The cure for Saigon and temple exhaustion

Getting to Siem Reap after a day in Saigon and before heading back there for a couple of more days was a relief. Don’t get me wrong. I like the Vietnam city. The energy of the place, the urban sounds, the food, and most of the people. But when you get screamed at in the marketplace, get almost run over by one of the millions of motorcycles (how predictable, right?), and get screamed at by the driver of said motorcycle (because I’m the newbie at crossing the Saigon streets, hence my fault entirely) on your first day, it can get a bit overwhelming. Thank God for helpful hostel and hotel owners, nice Banh Mi ladies, sublime bowls of pho, and cold Vietnamese coffee. (More about Saigon here.)

It was also a relief because we were finally in the town just outside the Angkor temples, a town that–at least for the next couple of days we were there–offered a little time of quiet and not a massive number of motorcycles.

We got things started on the right foot when we got to our inn. We booked a room at Angkor Discover Inn, a lovely little 2-story boutique hotel located in a quiet part of town, but a short 15-minute walk from the Old Market Area. The inn was supposedly designed in a traditional Khmer house manner. Loved how it look, loved the greenery around it, loved coming home to our room (though a bit small was still pretty and always kept clean), loved the very helpful staff, and how nice and quiet everything was. There were other people booked in the inn, but we only saw a couple of them during breakfast and while we were waiting for our tuk-tuk driver to pick us up before sunrise to head over to Angkor Wat.

Angkor Discover Inn

(Another point about Angkor Discover Inn, it’s got a low rating on Hostelworld because one traveler found that the place smelled after the flooding last year. That was back in November. I’m happy to report that we didn’t get that smell when we got there by December. Three out of its four ratings in Hostelworld are 90% and above. Also depended on Trip Advisor for the reviews. I would stay here again should I find myself back in Siem Reap.)

After almost an entire day of going around the temples, with the sun beating down on you, it was nice to come home to a quiet and lovely little place. And not have to pay an arm and a leg for it. (25 USD for a deluxe double room)

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Each room has a little balcony, which is a nice place to have your breakfast or do a bit of reading or typing during the day

To take a break from all the temples we saw in the span of two days (seven in the first day, only three the following day–yup, we were getting all ‘temple’d out’ after only two days), P and I would go around Siem Reap–take in everyday sights in the laid-back town beyond centuries-old temples.

We would walk from our inn to nearby Pokambor Avenue, which runs parallel to the Siem Reap River. Running alongside the river is a little stretch of park where we found ourselves in more than one occasion taking a seat on one of the benches, watching monks passing by, or having a pancake from one of the street food vendors.

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Scenic Siem Reap. It was a welcome break to stare at other sights after all the centuries-old temples

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A couple of people were lined up at this food cart selling pancakes (more of like their local version of crepes) one afternoon so we decided to try it out ourselves. While I ate it, I just tried not to think about the fact that the guy kept touching the dough with the hand he used to give me change. It’s street food after all. (My friend OCMominManila would not be amused.) But it was still a nice little, sweet treat in the afternoon while we waited for the sun to set and pondered the very important matter of where to eat for dinner.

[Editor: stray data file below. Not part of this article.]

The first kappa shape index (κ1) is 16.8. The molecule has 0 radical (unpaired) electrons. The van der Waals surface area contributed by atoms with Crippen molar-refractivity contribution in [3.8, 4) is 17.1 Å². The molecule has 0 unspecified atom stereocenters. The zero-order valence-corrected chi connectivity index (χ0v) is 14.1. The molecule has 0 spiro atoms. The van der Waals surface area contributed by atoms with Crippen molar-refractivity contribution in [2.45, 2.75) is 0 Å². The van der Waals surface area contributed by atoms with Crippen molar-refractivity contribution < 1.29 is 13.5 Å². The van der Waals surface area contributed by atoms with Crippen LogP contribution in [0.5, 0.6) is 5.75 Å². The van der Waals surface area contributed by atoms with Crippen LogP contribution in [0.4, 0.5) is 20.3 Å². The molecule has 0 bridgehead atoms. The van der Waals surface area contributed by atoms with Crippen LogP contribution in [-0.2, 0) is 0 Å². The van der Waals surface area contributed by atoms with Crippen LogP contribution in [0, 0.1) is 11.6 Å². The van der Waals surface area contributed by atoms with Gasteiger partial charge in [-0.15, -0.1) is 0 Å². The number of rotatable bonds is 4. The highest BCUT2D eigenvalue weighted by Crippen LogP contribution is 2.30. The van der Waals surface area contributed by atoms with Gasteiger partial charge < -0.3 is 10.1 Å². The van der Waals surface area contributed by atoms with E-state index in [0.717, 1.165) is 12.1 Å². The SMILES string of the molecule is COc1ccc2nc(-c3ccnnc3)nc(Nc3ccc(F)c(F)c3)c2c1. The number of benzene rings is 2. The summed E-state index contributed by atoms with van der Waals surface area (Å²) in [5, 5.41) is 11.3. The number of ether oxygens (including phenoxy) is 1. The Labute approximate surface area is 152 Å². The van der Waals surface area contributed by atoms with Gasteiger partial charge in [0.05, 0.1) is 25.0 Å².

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The Old Market Bridge over the Siem Reap River

There are a lot of dinner options in the streets of nearby Old Market Area. The popular Pub Street is there, but the other streets are also lined with a lot of restaurants, pubs, cafes and pizza joints. Pizza, ribs, and pumpkin soup in Blue Pumpkin and Le Tigre de Papier offered our taste buds a welcome break from all the traditional Khmer food in the eateries surrounding the Angkor temples.

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One of the best meals we’ve had in Siem Reap was in Le Tigre de Papier

The Old Market Area is pretty quiet in the morning as most folks were probably exploring the temples or still asleep. At around eight in the morning, vendors were still setting up their wares in the market so you can pretty much do some nice and easy shopping. No vendor screaming at you and shooing you away from her store. (Yup, still stuck on that.)

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A little retail therapy in the morning at the Old Market

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We didn’t lack options when it came to where to eat or have a couple of drinks

I know I probably just barely scratched the surface of Siem Reap, but I loved what I saw. I loved the easy-going atmosphere. Loved the everyday quality of walking in the park by the river. It was a great antidote from the overwhelming sights of many temples and a good and quiet way to recharge before another long bus ride back to busy, busy Saigon.

Angkor Discover Inn: #0126, Wat Bo Rd., Slorkrame Village, Siem Reap 855, Cambodia
Blue Pumpkin: 2 Thnou St., near the Old Market
Le Tigre de Papier: Pub St., Old Market area; they also offer cooking classes, where most of the profits are donated to charity

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